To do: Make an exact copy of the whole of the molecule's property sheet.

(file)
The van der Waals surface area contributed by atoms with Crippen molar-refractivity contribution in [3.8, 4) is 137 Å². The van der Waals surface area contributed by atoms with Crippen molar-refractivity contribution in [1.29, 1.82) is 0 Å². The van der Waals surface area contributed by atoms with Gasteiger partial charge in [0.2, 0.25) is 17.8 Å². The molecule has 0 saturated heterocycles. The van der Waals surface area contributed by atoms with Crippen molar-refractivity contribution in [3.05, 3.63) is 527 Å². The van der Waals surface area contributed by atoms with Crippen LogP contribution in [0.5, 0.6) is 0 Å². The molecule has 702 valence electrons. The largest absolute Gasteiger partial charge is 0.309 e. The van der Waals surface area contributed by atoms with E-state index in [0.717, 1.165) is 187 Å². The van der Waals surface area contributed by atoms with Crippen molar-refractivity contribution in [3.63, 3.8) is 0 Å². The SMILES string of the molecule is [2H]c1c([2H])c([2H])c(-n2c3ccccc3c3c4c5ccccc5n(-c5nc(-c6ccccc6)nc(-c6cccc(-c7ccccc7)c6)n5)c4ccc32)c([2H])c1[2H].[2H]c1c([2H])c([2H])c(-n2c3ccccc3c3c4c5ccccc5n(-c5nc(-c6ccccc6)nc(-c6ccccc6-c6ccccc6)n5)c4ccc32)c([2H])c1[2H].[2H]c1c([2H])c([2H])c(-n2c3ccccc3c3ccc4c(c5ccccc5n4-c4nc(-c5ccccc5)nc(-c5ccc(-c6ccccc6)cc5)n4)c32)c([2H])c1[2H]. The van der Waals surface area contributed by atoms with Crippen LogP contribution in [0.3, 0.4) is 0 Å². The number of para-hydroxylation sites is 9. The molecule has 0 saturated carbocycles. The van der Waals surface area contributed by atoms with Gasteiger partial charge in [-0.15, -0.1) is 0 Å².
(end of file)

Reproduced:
The van der Waals surface area contributed by atoms with Crippen molar-refractivity contribution in [3.8, 4) is 137 Å². The van der Waals surface area contributed by atoms with Crippen molar-refractivity contribution in [1.29, 1.82) is 0 Å². The van der Waals surface area contributed by atoms with Gasteiger partial charge in [0.2, 0.25) is 17.8 Å². The molecule has 0 saturated heterocycles. The van der Waals surface area contributed by atoms with Crippen molar-refractivity contribution in [3.05, 3.63) is 527 Å². The van der Waals surface area contributed by atoms with Crippen LogP contribution in [0.5, 0.6) is 0 Å². The molecule has 702 valence electrons. The largest absolute Gasteiger partial charge is 0.309 e. The van der Waals surface area contributed by atoms with E-state index in [0.717, 1.165) is 187 Å². The van der Waals surface area contributed by atoms with Crippen molar-refractivity contribution in [3.63, 3.8) is 0 Å². The SMILES string of the molecule is [2H]c1c([2H])c([2H])c(-n2c3ccccc3c3c4c5ccccc5n(-c5nc(-c6ccccc6)nc(-c6cccc(-c7ccccc7)c6)n5)c4ccc32)c([2H])c1[2H].[2H]c1c([2H])c([2H])c(-n2c3ccccc3c3c4c5ccccc5n(-c5nc(-c6ccccc6)nc(-c6ccccc6-c6ccccc6)n5)c4ccc32)c([2H])c1[2H].[2H]c1c([2H])c([2H])c(-n2c3ccccc3c3ccc4c(c5ccccc5n4-c4nc(-c5ccccc5)nc(-c5ccc(-c6ccccc6)cc5)n4)c32)c([2H])c1[2H]. The van der Waals surface area contributed by atoms with Crippen LogP contribution in [0.3, 0.4) is 0 Å². The number of para-hydroxylation sites is 9. The molecule has 0 saturated carbocycles. The van der Waals surface area contributed by atoms with Gasteiger partial charge in [-0.15, -0.1) is 0 Å².